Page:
The entire South West has been declared a drought area by the Environment Agency.
In 2010 we had 20% less rainfall than the average. Last year we had 16% less than we'd normally expect.
Water levels have fallen to such a low level that it's taking its toll on agriculture and wildlife.
Adam Cookson from the environment agency explains why the drought could be particularly bad for farmers in the region.
The Environment Agency has declared official drought zones in a further 17 English counties and warned the shortages could last until Christmas or beyond. It is the worst national water shortage since 1976. Read ITV News' latest report here
David Elliott from Wessex Water explains the measures being taken to ensure water supplies are not affected as the Environment Agency officially declares a drought.
The Environment Agency has officially declared drought in the West Country. It's concerned the dry weather will affect wildlife.Read the full story ›
Drought has been declared in the West following months of low rainfall. The Environment Agency says the last 18 months have been the second driest on record. It's concerned the dry weather will affect wildlife and wetland habitats but says public water supplies should remain unaffected.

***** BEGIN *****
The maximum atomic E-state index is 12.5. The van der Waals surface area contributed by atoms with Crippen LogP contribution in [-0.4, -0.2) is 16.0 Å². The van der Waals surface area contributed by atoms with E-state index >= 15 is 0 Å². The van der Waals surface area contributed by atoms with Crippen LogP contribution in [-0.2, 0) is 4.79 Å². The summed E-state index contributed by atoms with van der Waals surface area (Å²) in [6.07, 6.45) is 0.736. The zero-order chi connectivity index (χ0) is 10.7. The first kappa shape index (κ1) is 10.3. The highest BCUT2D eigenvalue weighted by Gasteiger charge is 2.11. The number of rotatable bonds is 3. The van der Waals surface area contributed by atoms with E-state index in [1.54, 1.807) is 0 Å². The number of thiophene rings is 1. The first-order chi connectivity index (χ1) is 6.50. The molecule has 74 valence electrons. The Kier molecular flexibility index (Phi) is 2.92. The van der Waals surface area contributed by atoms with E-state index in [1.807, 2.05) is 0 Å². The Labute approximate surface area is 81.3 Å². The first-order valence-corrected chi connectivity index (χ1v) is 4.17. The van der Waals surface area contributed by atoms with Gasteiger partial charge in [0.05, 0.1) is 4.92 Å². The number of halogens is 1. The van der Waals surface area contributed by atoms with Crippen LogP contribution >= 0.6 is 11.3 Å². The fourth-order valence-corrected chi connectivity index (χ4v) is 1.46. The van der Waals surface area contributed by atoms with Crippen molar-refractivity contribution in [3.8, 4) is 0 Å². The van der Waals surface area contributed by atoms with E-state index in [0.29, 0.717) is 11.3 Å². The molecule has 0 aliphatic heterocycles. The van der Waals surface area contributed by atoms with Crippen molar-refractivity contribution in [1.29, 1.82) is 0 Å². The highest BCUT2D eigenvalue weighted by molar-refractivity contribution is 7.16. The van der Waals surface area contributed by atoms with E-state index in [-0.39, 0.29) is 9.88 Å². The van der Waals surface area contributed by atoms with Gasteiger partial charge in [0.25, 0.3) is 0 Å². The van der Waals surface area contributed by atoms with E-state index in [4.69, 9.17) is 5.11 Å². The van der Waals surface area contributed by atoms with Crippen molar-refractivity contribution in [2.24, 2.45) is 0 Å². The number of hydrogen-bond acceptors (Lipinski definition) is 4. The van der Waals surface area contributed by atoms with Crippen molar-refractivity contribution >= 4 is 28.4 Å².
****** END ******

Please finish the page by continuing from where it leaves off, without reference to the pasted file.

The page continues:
The Environment agency has officially declared a drought in the region. Despite this, Wessex Water - which is based in Bath - says there will not be a hosepipe ban and people can continue to use water as normal.
Robert Murphy reports on efforts by staff at Westonbirt Arboretum in Gloucestershire to grow new species of trees to counteract the spread of disease worldwide
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The curator of Westonbirt Arboretum in Gloucestershire says that there can be a threat to trees from overseas species.
"There are things that we don't yet have like the Asian longhorn beetle, we have things in America for instance, the Emerald Ash borer, that's responsible for probably killing 100 million trees over there, ash trees native in the woodlands and forests. So we really need to be on our toes, we need to be aware of what's going on, and this research is very much part of that work."